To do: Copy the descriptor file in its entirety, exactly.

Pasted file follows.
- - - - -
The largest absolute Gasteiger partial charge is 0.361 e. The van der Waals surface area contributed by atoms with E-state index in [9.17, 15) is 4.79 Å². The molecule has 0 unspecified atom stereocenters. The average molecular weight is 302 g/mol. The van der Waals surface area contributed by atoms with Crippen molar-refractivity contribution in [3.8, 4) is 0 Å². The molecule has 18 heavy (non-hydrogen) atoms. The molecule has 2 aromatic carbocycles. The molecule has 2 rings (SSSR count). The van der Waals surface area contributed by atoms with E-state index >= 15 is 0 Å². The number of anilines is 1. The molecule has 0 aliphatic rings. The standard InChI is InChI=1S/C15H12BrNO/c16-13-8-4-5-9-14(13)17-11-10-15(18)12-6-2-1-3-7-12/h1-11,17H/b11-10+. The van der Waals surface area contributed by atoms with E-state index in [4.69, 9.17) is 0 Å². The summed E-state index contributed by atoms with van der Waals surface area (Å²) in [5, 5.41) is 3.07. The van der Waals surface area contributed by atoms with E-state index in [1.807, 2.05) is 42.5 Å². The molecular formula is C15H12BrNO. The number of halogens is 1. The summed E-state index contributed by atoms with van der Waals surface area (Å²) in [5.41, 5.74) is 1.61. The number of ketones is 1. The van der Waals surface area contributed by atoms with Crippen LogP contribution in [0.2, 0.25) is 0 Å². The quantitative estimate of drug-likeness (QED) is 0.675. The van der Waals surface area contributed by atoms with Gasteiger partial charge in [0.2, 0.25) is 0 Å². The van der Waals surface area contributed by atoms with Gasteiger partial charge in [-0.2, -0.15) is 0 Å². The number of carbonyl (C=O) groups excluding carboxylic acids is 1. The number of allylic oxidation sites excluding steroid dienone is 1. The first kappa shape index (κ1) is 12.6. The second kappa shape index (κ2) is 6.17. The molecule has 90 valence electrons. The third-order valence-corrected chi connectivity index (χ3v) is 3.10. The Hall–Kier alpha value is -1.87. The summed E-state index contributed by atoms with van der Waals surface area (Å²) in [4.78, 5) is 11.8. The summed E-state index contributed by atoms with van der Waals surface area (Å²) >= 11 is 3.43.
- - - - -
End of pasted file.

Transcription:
The largest absolute Gasteiger partial charge is 0.361 e. The van der Waals surface area contributed by atoms with E-state index in [9.17, 15) is 4.79 Å². The molecule has 0 unspecified atom stereocenters. The average molecular weight is 302 g/mol. The van der Waals surface area contributed by atoms with Crippen molar-refractivity contribution in [3.8, 4) is 0 Å². The molecule has 18 heavy (non-hydrogen) atoms. The molecule has 2 aromatic carbocycles. The molecule has 2 rings (SSSR count). The van der Waals surface area contributed by atoms with E-state index >= 15 is 0 Å². The number of anilines is 1. The molecule has 0 aliphatic rings. The standard InChI is InChI=1S/C15H12BrNO/c16-13-8-4-5-9-14(13)17-11-10-15(18)12-6-2-1-3-7-12/h1-11,17H/b11-10+. The van der Waals surface area contributed by atoms with E-state index in [4.69, 9.17) is 0 Å². The summed E-state index contributed by atoms with van der Waals surface area (Å²) in [5, 5.41) is 3.07. The van der Waals surface area contributed by atoms with E-state index in [1.807, 2.05) is 42.5 Å². The molecular formula is C15H12BrNO. The number of halogens is 1. The summed E-state index contributed by atoms with van der Waals surface area (Å²) in [5.41, 5.74) is 1.61. The number of ketones is 1. The van der Waals surface area contributed by atoms with Crippen LogP contribution in [0.2, 0.25) is 0 Å². The quantitative estimate of drug-likeness (QED) is 0.675. The van der Waals surface area contributed by atoms with Gasteiger partial charge in [0.2, 0.25) is 0 Å². The van der Waals surface area contributed by atoms with Gasteiger partial charge in [-0.2, -0.15) is 0 Å². The number of carbonyl (C=O) groups excluding carboxylic acids is 1. The number of allylic oxidation sites excluding steroid dienone is 1. The first kappa shape index (κ1) is 12.6. The second kappa shape index (κ2) is 6.17. The molecule has 90 valence electrons. The third-order valence-corrected chi connectivity index (χ3v) is 3.10. The Hall–Kier alpha value is -1.87. The summed E-state index contributed by atoms with van der Waals surface area (Å²) in [4.78, 5) is 11.8. The summed E-state index contributed by atoms with van der Waals surface area (Å²) >= 11 is 3.43.